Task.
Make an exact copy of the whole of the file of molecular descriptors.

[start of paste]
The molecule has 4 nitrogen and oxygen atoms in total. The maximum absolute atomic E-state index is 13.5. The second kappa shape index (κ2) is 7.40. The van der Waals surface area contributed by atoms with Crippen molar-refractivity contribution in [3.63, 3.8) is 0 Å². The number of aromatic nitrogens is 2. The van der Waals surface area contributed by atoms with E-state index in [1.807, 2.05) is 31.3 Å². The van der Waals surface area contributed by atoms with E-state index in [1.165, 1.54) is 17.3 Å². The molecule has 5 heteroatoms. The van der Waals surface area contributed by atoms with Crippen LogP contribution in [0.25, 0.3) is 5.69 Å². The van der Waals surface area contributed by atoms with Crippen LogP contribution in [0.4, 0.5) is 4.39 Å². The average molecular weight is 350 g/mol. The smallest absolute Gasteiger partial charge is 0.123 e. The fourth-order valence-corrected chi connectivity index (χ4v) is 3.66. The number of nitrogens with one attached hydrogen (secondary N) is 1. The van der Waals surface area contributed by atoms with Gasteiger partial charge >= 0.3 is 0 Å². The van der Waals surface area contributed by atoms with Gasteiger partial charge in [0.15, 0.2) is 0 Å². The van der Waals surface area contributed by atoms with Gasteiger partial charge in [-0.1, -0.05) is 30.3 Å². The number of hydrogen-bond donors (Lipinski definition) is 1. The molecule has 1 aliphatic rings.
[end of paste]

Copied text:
The molecule has 4 nitrogen and oxygen atoms in total. The maximum absolute atomic E-state index is 13.5. The second kappa shape index (κ2) is 7.40. The van der Waals surface area contributed by atoms with Crippen molar-refractivity contribution in [3.63, 3.8) is 0 Å². The number of aromatic nitrogens is 2. The van der Waals surface area contributed by atoms with E-state index in [1.807, 2.05) is 31.3 Å². The van der Waals surface area contributed by atoms with E-state index in [1.165, 1.54) is 17.3 Å². The molecule has 5 heteroatoms. The van der Waals surface area contributed by atoms with Crippen LogP contribution in [0.25, 0.3) is 5.69 Å². The van der Waals surface area contributed by atoms with Crippen LogP contribution in [0.4, 0.5) is 4.39 Å². The average molecular weight is 350 g/mol. The smallest absolute Gasteiger partial charge is 0.123 e. The fourth-order valence-corrected chi connectivity index (χ4v) is 3.66. The number of nitrogens with one attached hydrogen (secondary N) is 1. The van der Waals surface area contributed by atoms with Gasteiger partial charge >= 0.3 is 0 Å². The van der Waals surface area contributed by atoms with Gasteiger partial charge in [0.15, 0.2) is 0 Å². The van der Waals surface area contributed by atoms with Gasteiger partial charge in [-0.1, -0.05) is 30.3 Å². The number of hydrogen-bond donors (Lipinski definition) is 1. The molecule has 1 aliphatic rings.